All posts by Katie Sindt

Social Studies Enrichment #25: Winter Solstice

What is the Winter Solstice?

According to Dictionary.com the Winter Solstice lasts for just one moment. It occurs exactly when the Earth’s axial tilt is farthest away from the sun. This usually happens around December 21 or 22 in the Northern Hemisphere or June 20 or 21 in the Southern Hemisphere.

If you’re in the Northern Hemisphere, during the solstice the sun will be at its southernmost point in the sky. The higher in latitude you are, the more you’ll notice that the solstice has the shortest day and longest night of the year.

In ancient cultures around the globe, the winter solstice was marked with ceremonies and celebrations. For example, in the days of the Inca Empire the winter solstice was honored with Inti Raymi, or Festival of the Sun. It involved a ceremony in which an Inca priest would “tie” the sun to a column stone in a symbolic effort to keep it from escaping.

Halfway around the world, indigenous people in Finland, Sweden, and Norway participated in the Beiwe Festival. On the winter solstice, worshippers honored the goddess Beiwe by sacrificing white female animals and covering their doorposts with butter for Beiwe to eat on her travels.

Want to learn about how some other cultures celebrate the Winter Solstice? Check out this post from History.com! Click on the picture below to access the article.  When you’re done with the article, comment below with how you’d like to celebrate the Winter Solstice, which occurs this year on December 21st!

Social Studies Enrichment #24: Thanksgiving – The Origin of an American Holiday

As a nation, we’re about to celebrate Thanksgiving this week! Ever wonder how Thanksgiving became a national holiday?

In 1789, President George Washington proclaimed Thursday, November 26, 1789, as the first nationwide “Day of Public Thanksgiving”. In the years that followed, however, the holiday often changed days of the week and even months of the year.

In the mid-19th century, author Sarah Josepha Buell Hale began a campaign to make Thanksgiving a national holiday. In 1863, President Abraham Lincoln declared that the final Thursday of November should be set aside by all states – both North and South – as a day of Thanksgiving.

But this year, it’s the second-to-last Thursday in November.  Why did it change?

The last Thursday of November was the standard for about 80 years. In the 1930s, though, store owners began to complain when Novembers with five Thursdays rolled around. They claimed that celebrating Thanksgiving on the last Thursday in November in these months didn’t leave enough time for Christmas shopping.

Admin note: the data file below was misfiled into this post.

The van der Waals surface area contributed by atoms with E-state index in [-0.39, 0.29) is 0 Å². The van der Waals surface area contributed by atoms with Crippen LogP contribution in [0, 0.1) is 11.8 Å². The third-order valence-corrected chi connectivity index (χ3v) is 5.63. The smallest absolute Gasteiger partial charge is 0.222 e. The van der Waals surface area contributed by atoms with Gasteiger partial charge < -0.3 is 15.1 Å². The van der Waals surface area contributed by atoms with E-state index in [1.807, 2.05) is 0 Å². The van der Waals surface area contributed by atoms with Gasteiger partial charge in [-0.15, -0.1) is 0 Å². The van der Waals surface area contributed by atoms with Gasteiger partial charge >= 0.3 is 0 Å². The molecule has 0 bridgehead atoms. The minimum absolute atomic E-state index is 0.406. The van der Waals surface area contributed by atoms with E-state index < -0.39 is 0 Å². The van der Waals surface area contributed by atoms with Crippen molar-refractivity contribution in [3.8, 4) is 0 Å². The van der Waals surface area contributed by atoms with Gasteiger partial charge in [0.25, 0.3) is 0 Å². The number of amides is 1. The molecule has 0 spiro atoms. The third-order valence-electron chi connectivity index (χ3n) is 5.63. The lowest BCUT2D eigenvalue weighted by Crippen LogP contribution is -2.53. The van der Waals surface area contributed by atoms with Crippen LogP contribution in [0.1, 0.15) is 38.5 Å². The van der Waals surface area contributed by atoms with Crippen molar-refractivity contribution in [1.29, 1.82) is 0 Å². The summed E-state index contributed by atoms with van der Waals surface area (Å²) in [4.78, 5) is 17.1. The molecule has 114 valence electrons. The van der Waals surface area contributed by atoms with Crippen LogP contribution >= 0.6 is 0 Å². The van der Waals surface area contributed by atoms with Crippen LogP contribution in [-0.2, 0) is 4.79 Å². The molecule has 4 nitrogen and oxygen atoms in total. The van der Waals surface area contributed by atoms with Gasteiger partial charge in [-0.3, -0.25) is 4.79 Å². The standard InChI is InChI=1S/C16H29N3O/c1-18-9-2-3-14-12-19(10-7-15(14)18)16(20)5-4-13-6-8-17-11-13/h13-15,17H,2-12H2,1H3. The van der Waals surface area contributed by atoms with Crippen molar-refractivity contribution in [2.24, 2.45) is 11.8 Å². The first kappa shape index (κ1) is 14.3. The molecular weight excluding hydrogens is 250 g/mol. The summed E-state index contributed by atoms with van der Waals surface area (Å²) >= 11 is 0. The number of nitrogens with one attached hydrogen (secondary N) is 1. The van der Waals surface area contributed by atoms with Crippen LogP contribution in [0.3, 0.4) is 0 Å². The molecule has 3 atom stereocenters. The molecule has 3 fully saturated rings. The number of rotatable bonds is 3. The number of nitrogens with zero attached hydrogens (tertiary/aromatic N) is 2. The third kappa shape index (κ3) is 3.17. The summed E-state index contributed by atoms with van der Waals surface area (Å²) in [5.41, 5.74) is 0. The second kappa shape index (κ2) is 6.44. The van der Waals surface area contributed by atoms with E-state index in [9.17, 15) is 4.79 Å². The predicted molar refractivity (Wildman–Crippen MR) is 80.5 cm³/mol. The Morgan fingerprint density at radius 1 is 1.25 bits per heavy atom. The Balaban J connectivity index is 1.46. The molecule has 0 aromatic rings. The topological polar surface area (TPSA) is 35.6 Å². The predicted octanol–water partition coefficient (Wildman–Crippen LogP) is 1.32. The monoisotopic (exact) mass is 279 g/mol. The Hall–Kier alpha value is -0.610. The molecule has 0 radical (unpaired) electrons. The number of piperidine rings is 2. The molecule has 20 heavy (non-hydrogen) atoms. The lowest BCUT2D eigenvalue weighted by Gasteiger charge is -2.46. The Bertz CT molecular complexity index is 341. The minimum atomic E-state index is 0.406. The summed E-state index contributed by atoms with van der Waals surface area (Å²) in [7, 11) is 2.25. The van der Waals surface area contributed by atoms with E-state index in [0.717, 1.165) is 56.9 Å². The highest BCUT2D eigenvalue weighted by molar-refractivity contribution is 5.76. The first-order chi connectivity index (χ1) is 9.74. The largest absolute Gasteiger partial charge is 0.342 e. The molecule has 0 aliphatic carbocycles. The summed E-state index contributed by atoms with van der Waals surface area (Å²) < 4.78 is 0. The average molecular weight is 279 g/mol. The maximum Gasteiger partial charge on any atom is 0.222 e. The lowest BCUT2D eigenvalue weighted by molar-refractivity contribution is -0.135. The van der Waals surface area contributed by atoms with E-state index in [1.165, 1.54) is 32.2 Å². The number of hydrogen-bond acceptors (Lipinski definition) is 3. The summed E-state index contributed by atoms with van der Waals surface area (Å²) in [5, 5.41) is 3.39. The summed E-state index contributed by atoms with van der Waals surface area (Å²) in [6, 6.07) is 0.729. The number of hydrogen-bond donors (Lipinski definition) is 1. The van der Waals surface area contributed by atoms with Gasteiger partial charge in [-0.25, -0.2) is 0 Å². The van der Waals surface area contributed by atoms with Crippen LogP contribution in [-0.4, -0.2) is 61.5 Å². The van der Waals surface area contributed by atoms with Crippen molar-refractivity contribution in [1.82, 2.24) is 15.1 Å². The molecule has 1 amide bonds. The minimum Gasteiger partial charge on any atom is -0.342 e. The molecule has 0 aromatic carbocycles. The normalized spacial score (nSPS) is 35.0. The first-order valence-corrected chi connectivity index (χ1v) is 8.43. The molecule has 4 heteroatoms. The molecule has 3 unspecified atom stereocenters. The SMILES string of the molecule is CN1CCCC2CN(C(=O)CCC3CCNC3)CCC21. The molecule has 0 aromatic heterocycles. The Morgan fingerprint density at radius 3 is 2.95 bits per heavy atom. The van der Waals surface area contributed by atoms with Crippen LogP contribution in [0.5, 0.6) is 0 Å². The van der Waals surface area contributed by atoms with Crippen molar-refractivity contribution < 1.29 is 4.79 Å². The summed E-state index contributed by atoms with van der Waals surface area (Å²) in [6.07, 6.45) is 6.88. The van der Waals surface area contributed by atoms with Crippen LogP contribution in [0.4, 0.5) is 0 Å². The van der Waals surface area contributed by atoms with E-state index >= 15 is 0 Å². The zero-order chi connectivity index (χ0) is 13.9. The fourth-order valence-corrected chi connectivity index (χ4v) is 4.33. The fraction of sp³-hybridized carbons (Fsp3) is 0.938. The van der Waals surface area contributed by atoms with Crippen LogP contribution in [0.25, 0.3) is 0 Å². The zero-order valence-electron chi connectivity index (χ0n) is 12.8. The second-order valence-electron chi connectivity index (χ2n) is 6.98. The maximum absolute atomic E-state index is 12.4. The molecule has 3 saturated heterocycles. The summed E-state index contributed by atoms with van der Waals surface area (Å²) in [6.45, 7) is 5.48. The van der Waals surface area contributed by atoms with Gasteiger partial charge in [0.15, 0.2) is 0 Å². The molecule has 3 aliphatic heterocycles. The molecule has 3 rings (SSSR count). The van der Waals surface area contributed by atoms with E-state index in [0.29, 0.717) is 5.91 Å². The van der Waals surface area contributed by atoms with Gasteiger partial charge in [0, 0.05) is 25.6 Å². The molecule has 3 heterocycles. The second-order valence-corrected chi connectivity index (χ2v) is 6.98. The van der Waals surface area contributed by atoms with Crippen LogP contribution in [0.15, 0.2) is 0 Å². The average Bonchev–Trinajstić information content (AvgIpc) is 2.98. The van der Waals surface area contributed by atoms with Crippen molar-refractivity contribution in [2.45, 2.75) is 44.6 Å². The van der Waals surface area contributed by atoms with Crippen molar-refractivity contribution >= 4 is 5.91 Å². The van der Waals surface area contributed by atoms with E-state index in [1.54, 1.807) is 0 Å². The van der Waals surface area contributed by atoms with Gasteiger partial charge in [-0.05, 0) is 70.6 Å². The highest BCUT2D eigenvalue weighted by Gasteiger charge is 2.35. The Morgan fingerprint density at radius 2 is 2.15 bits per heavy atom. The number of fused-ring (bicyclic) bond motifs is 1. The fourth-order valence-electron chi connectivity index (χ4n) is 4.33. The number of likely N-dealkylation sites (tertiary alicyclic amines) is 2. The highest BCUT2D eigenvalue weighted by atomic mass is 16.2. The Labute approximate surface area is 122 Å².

FInally, on December 26th, 1941, President Franklin Delano Roosevelt signed a joint resolution of Congress that officially changed Thanksgiving from the last Thursday in November to the 4th Thursday in November.

Above, we mentioned that Sarah Josepha Buell Hale was an author. Just what did she write that you could recite from memory right now?

Click on the film below to find out how Thanksgiving became a national holiday and to find out the answer to that question.

After watching, comment below with the answer and with what you’re most thankful for.

 

 

Social Studies Enrichment #23: Do Other Countries Celebrate Halloween?

 

Halloween is right around the corner and many elementary schools around the United States are planning class parties around this fall holiday.

I wonder – do other countries celebrate Halloween?

What do I do when I wonder something? I head over to Wonderopolis to see if there’s an answer for my wonder.

Click on the Wonderopolis icon above to find out if other countries celebrate Halloween!

In the comments below, post what you learned and what you scored on the quiz!

What else is coming up? The Geography Bee!  Time to practice!

Click on the World Map link to print off a copy of the world map. Label the countries you learned about in the Wonderopolis activity!

Happy Halloween!!

 

Social Studies Enrichment #22: On This Day In HISTORY!

September 20th: On this day in history, a Spanish expedition led by Portuguese navigator Ferdinand Magellan set off on the 1st successful circumnavigation of the earth, proving that yes, it is in fact, round.

The voyage took almost three years and claimed 18 out of the original 270 sailors’ lives along the way, including Magellan himself.

Watch the video below to learn all about this famous voyage and respond in the comments section with the fact that you liked the most.

Social Studies Enrichment #21: Rotterdam’s Picturesque Floating Park Is Built Entirely From Recycled Plastic Waste

Problems with plastic in our oceans are increasing. With an estimated 100,000 marine animals being choked, suffocated, or injured by plastic every year, the danger posed by the trillions of pieces of polymer floating in our oceans is well-known.  Go to this link to read an article about how one city is dealing with that problem in a unique way.

After you’ve read, or listened to, that article, go to this link to find out about “22 Facts About Plastic Pollution (And 10 Things We Can Do About It).

In the comments below, please respond with a way YOU can help guard against plastic pollution!